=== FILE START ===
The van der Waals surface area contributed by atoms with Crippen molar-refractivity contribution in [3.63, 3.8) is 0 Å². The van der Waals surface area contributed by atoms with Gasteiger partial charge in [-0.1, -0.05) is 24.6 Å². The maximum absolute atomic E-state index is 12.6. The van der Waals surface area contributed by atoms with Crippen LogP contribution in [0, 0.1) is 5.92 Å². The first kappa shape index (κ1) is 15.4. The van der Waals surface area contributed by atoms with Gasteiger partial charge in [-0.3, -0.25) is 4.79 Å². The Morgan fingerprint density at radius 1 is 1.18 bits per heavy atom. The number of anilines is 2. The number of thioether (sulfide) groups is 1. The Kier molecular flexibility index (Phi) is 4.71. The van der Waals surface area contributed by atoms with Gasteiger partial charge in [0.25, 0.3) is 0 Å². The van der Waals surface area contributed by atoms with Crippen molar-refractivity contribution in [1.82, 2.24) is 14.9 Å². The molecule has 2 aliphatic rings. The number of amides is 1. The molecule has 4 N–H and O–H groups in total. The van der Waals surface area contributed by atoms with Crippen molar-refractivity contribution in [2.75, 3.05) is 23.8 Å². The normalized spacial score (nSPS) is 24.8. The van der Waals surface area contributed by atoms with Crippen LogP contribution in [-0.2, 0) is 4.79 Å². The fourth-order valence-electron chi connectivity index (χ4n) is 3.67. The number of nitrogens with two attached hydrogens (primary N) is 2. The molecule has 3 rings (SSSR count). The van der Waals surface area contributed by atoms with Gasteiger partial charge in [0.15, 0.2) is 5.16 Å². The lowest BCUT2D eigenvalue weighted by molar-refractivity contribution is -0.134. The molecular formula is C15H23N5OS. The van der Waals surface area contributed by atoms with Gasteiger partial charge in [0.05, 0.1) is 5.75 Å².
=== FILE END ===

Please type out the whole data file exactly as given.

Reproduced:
The van der Waals surface area contributed by atoms with Crippen molar-refractivity contribution in [3.63, 3.8) is 0 Å². The van der Waals surface area contributed by atoms with Gasteiger partial charge in [-0.1, -0.05) is 24.6 Å². The maximum absolute atomic E-state index is 12.6. The van der Waals surface area contributed by atoms with Crippen LogP contribution in [0, 0.1) is 5.92 Å². The first kappa shape index (κ1) is 15.4. The van der Waals surface area contributed by atoms with Gasteiger partial charge in [-0.3, -0.25) is 4.79 Å². The Morgan fingerprint density at radius 1 is 1.18 bits per heavy atom. The number of anilines is 2. The number of thioether (sulfide) groups is 1. The Kier molecular flexibility index (Phi) is 4.71. The van der Waals surface area contributed by atoms with Gasteiger partial charge in [0.25, 0.3) is 0 Å². The van der Waals surface area contributed by atoms with Crippen molar-refractivity contribution in [1.82, 2.24) is 14.9 Å². The molecule has 2 aliphatic rings. The number of amides is 1. The molecule has 4 N–H and O–H groups in total. The van der Waals surface area contributed by atoms with Crippen molar-refractivity contribution in [2.75, 3.05) is 23.8 Å². The normalized spacial score (nSPS) is 24.8. The van der Waals surface area contributed by atoms with Crippen LogP contribution in [-0.2, 0) is 4.79 Å². The fourth-order valence-electron chi connectivity index (χ4n) is 3.67. The number of nitrogens with two attached hydrogens (primary N) is 2. The molecule has 3 rings (SSSR count). The van der Waals surface area contributed by atoms with Gasteiger partial charge in [0.15, 0.2) is 5.16 Å². The lowest BCUT2D eigenvalue weighted by molar-refractivity contribution is -0.134. The molecular formula is C15H23N5OS. The van der Waals surface area contributed by atoms with Gasteiger partial charge in [0.05, 0.1) is 5.75 Å².